“Start before you’re ready.”
Coaches, gurus, and other inspirational folks often spout this advice, and I fully believe in it. Delaying the launch often equals resistance to manifesting our passion project in the world. It takes the form of statements like “I can’t start until I’ve done all my research” or “I won’t launch until I’ve perfected my piece.” Fill in the blanks with what you say to yourself. All of these statements allow you to indefinitely delay the launch of your beautiful piece that your current and future fans await.
But what do you do when you feel ready, but are unavoidably delayed? Recently, I’ve been creating a new project. “Diary of a Lesbian Housewyfe” tells the stories, memories, and random thoughts from my life in humorous and sometimes profane ways. I’ve written these essays on and off for years and finally decided to transform them into a weekly newsletter available by paid subscription.
With Substack turning out thousands of these daily, I thought my plan would be pretty simple. Begin writing these pieces up and then go-go-go! I’d start and then figure out what I was doing as I went along.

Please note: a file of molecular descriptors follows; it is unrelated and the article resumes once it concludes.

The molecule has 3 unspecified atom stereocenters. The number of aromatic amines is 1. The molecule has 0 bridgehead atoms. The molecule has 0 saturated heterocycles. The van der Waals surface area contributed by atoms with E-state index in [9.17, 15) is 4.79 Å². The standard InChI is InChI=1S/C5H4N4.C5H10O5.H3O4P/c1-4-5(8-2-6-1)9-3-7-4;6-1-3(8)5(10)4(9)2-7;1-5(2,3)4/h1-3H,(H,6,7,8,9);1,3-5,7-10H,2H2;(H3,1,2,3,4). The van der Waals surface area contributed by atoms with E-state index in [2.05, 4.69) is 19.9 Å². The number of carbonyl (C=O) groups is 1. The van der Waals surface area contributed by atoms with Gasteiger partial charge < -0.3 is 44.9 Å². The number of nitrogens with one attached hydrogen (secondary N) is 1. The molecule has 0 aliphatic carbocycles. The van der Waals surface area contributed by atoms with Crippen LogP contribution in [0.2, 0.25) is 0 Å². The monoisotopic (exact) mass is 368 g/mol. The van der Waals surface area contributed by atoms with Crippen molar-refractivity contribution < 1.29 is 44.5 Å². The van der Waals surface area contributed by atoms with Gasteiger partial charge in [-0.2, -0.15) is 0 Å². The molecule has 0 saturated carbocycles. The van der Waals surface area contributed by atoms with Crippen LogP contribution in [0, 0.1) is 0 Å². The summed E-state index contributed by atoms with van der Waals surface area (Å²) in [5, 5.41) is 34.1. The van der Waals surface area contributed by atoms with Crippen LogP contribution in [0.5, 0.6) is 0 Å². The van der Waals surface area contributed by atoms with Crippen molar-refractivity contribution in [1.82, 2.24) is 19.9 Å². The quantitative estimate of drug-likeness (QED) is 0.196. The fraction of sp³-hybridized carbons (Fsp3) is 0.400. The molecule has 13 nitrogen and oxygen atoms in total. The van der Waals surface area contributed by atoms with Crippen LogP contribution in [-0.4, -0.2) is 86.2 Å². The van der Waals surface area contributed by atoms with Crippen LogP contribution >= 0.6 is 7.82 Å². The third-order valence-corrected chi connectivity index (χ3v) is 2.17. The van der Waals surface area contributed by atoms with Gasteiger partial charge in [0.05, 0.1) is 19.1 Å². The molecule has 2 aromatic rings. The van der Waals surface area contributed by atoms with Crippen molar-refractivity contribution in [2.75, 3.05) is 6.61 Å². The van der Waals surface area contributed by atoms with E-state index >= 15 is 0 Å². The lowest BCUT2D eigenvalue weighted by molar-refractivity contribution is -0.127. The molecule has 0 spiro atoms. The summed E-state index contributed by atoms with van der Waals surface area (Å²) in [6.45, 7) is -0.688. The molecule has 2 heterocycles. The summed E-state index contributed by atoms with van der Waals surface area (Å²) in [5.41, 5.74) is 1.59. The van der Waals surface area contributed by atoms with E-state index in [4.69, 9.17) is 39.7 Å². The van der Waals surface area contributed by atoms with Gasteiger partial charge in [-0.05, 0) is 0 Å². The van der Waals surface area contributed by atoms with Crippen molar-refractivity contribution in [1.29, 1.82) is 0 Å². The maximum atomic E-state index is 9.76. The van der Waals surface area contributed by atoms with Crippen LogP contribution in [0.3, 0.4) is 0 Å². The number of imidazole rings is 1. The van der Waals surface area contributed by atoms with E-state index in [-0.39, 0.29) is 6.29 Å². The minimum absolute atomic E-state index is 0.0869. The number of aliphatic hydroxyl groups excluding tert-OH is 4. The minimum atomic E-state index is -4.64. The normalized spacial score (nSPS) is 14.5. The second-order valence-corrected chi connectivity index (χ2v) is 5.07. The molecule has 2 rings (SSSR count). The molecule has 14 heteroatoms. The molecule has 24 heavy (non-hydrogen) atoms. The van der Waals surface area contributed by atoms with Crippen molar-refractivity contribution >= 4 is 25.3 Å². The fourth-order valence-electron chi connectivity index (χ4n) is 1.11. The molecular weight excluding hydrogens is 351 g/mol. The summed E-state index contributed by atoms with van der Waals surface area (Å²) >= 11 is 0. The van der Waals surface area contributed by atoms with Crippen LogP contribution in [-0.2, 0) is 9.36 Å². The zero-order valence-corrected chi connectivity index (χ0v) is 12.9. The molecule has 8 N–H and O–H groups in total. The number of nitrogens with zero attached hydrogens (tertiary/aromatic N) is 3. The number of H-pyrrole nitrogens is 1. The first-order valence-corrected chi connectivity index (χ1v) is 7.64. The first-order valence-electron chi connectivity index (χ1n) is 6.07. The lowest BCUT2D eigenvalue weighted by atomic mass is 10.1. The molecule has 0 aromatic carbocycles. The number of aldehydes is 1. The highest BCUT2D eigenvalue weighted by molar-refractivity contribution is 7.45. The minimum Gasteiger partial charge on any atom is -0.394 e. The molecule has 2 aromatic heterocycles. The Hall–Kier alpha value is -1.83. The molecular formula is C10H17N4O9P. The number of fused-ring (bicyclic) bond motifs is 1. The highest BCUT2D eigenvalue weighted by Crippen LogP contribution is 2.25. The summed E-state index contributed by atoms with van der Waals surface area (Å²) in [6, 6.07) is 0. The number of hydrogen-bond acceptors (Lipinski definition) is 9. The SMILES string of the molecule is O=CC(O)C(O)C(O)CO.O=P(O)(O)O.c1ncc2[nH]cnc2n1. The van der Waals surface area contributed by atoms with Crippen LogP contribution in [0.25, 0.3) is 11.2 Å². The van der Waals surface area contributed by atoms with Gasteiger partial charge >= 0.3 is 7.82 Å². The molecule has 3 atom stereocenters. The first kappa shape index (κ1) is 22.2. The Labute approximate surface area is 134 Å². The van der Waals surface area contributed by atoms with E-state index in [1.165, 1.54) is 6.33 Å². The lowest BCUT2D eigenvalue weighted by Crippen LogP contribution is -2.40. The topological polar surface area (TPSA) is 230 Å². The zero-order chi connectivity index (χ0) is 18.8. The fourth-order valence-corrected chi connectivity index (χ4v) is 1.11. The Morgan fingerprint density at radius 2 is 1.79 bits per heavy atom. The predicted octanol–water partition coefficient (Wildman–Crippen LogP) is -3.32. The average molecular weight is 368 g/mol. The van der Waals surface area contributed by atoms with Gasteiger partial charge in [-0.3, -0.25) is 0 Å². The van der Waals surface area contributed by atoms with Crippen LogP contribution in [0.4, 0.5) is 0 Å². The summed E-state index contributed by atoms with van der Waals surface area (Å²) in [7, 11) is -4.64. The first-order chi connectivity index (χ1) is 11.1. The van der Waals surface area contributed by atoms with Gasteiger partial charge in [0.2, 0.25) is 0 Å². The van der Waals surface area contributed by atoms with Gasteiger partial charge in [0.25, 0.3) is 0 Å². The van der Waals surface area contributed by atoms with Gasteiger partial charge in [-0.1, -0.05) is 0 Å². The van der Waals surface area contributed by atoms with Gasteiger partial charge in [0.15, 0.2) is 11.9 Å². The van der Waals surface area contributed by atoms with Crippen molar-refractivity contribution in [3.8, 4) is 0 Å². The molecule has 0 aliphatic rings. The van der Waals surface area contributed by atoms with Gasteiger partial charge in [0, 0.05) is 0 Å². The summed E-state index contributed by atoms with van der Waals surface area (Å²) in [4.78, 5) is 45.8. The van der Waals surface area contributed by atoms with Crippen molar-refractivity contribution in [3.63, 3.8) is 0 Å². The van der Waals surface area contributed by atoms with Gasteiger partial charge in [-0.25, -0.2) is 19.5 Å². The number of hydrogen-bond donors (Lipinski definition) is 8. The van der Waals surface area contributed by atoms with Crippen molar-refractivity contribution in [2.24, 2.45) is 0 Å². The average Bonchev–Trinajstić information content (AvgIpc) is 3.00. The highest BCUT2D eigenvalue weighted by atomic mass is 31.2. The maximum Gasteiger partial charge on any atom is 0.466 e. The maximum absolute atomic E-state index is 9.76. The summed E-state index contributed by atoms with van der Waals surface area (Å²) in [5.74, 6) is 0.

The delay came from the fact that I wanted to keep the newsletter housed on my website. I didn’t want Substack or MailChimp or Ghost up in my business. The biggest part of creating a newsletter is that you own your list, and I didn’t want any other company to control my access to the information.
As my tech guru (aka my wife, Steph) explored my options, I fluttered around her workspace, offering opinions and asking questions until she told me to go work on the content. “Aren’t you doing this so you can write those essays? How are they going? How many are done?”
Chastised, I headed back to my office. I redirected and finished several essays to the point they were worth showing to other folks. “Yes,” they said. “They’re funny but not laugh-out-loud.”
Well, that wouldn’t do. Still delayed by technology, I dove into the research of writing funny. I read funny essays, watched funny tv and movies, and discovered books that promised to teach how to write funny. All of these things combined to push a blurt of laughter out of my wife’s face when I read the pieces aloud.
The delay frustrated me, but ultimately, I grew. By redirecting my anger and helplessness into work, I improved my writing. Through waiting, I proved to myself that my writing was important, worth the stubborn dedication to my craft and a launch into the world.
Not all of the technological kinks have been ironed out, but I’m inviting my network to become my beta-test group, to read these initial pieces and share their feedback. If you are interested, you can sign up here:
Delays give you a chance to improve what you can. And, truly, I’m still launching before I feel ready.